2013 - 2019 Ford Escape Possible Mechanical Problems

The third generation Escape has generally been about average when it comes to reliability. Reported issues or common problems that should be checked prior to buying include:

Transmission Issues: Some drivers reported issues with the transmission, such as rough shifting or transmission slipping. This was particularly associated with the dual-clutch automatic transmission in earlier model years. Ford issued software updates and made improvements to address these concerns.

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Coolant Leaks: Instances of coolant leaks have been reported in some third-gen Escapes. These leaks could stem from various sources, including hoses, radiator, or the water pump. Regular coolant system inspections are recommended.

Electrical Problems: Complaints about electrical issues, including malfunctioning sensors, power window failures, or infotainment system glitches, have been noted by some owners. These issues might arise due to wiring problems or software bugs.

Engine Stalling/Stuttering: A few owners reported instances of the engine stalling or experiencing a stuttering sensation during acceleration. These concerns could be related to engine sensors, fuel system problems, or ignition issues.

Brake Problems: There were occasional reports of brake system issues, including premature wear on brake pads or problems with the brake calipers.

It's important to note that not all vehicles will experience these issues, and many owners have had trouble-free experiences with their third generation Escapes.

Second Generation Ford Escape (2008 - 2012)

2011 Ford Escape

The second generaton Escape consisted of three models: XLS, XLT and Limited (all available with either front-wheel or all-wheel drive). Each model is equipped with progressively more standard features.

It's likely that a majority of drivers would be satisfied with the XLT which has standard features such as full power accessories, 16-inch alloy wheels, air-conditioning, cruise control, a power driver seat, automatic headlights, foglights, keyless entry, upgraded upholstery, privacy glass, a CD player and an auxiliary input jack.

Older used Escape shoppers should be aware that there were some significant upgrades beginning with the 2009 model. The Escape got more powerful engines, a new six-speed automatic transmission and a more athletic suspension tuning for improved handling.

The four-cylinder was increased in size to to 2.5-liters (from 2.3) to produce 170 horsepower, while adjustments to the 3.0-liter V6 boosted output to 240 horsepower. In addition, a new six-speed automatic transmission also enhanced performance while increasing its fuel economy by 1 -2 mpg.

The new four-cylinder, six-speed automatic with front-wheel drive was rated at 20 mpg city and 28 mpg on the highway. With all-wheel-drive, gas mileage came in at 19 city and 25 highway. The front-wheel-drive V6 model gets an estimated 18 city and 26 highway, while the AWD V6 comes in at 17 and 24, respectively.

2009 also saw the addition of a capless fuel filler and Ford's Sync system (voice activation of audio, phone and navigation systems). Antilock brakes and cruise control also became standard on all models, as opposed to only the higher trims, while being optional on the others.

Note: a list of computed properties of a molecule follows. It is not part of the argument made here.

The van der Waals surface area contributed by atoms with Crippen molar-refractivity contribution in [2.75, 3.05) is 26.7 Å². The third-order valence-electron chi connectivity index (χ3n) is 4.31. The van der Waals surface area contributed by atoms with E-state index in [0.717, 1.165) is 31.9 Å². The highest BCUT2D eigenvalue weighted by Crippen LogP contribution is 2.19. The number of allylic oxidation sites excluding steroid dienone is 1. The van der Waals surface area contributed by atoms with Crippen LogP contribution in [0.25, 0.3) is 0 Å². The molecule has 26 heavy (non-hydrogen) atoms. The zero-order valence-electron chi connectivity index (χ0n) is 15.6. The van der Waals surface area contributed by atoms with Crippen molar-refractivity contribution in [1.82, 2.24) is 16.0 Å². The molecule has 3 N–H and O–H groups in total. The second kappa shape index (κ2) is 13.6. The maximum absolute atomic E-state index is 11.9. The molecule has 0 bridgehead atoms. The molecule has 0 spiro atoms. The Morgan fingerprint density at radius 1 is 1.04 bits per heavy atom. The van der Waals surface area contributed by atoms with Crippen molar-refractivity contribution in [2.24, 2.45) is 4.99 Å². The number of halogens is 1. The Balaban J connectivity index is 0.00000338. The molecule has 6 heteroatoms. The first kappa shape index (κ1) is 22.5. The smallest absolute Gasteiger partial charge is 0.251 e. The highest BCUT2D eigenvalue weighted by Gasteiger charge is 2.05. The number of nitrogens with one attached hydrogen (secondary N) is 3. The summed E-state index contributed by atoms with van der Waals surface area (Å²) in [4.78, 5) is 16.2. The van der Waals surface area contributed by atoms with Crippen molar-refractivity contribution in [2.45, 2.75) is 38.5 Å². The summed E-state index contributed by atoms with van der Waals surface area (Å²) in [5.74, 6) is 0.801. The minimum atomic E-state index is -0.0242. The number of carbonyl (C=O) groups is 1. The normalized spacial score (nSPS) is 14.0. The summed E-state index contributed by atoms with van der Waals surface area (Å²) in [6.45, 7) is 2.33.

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The 2010 model got a new driver-side mirror that improved blind spot visibility. Heated seats became standard on the Limited, while some of these models can now be found with new options such as a rearview camera, an automatic parallel-parking system and MyKey (allows parents to limit speed and sound system volume for teen drivers).

There were only some minor feature revisions for 2011, but MyKey became standard on all trims. In 2012, the Escape was essentially unchanged.

Also introduced was a Ford Escape Hybrid, although harder to find now, that comes in base and Limited models that's equipped with a gasoline/electric powertrain that was ranked among the top fuel efficient SUVs at the time (up to 34 mpg city and 31 highway).

2008 - 2012 Ford Escape Possible Mechanical Problems

The second-generation Ford Escape has had a few reported issues and common problems that some owners encountered that therefore should be included in an inspection before buying one today:

Transmission Issues: There were occasional reports of transmission problems, including rough shifting, transmission slipping, or hesitation during gear changes.

Stalling or Surging Engines: Some owners experienced issues with the engine stalling or surging unexpectedly. These concerns could be related to faulty engine sensors or fuel system problems.

Hybrid Battery Concerns (Hybrid Models): The Escape Hybrid variant had issues related to the high-voltage battery, which could sometimes lead to reduced efficiency or battery failure. Replacement of the hybrid battery can be costly.

Brake Problems: There were occasional complaints about premature brake wear or problems with the braking system. Some drivers reported the need for frequent brake pad replacements or issues with the brake calipers.

Electrical System Issues: Instances of electrical system problems, such as malfunctioning sensors, power window failures, or dashboard instrument cluster issues, were reported by some owners.

It's important to note that not all vehicles of this generation experienced these problems, and many owners had positive experiences with their second generation Ford Escapes. Routine maintenance, and addressing any concerning symptoms promptly may have helped prevent more significant problems from developing in most vehicles.

First Generation Ford Escape (2001 - 2007)

2006 Ford Escape Limited

The first generation Escape was Ford's first SUV built on a car platform, resulting in an SUV with good maneuverability, easy car-like driving and quite respectable gas mileage (18 - 23 mpg city and 23 - 28 mpg highway depending on the engine).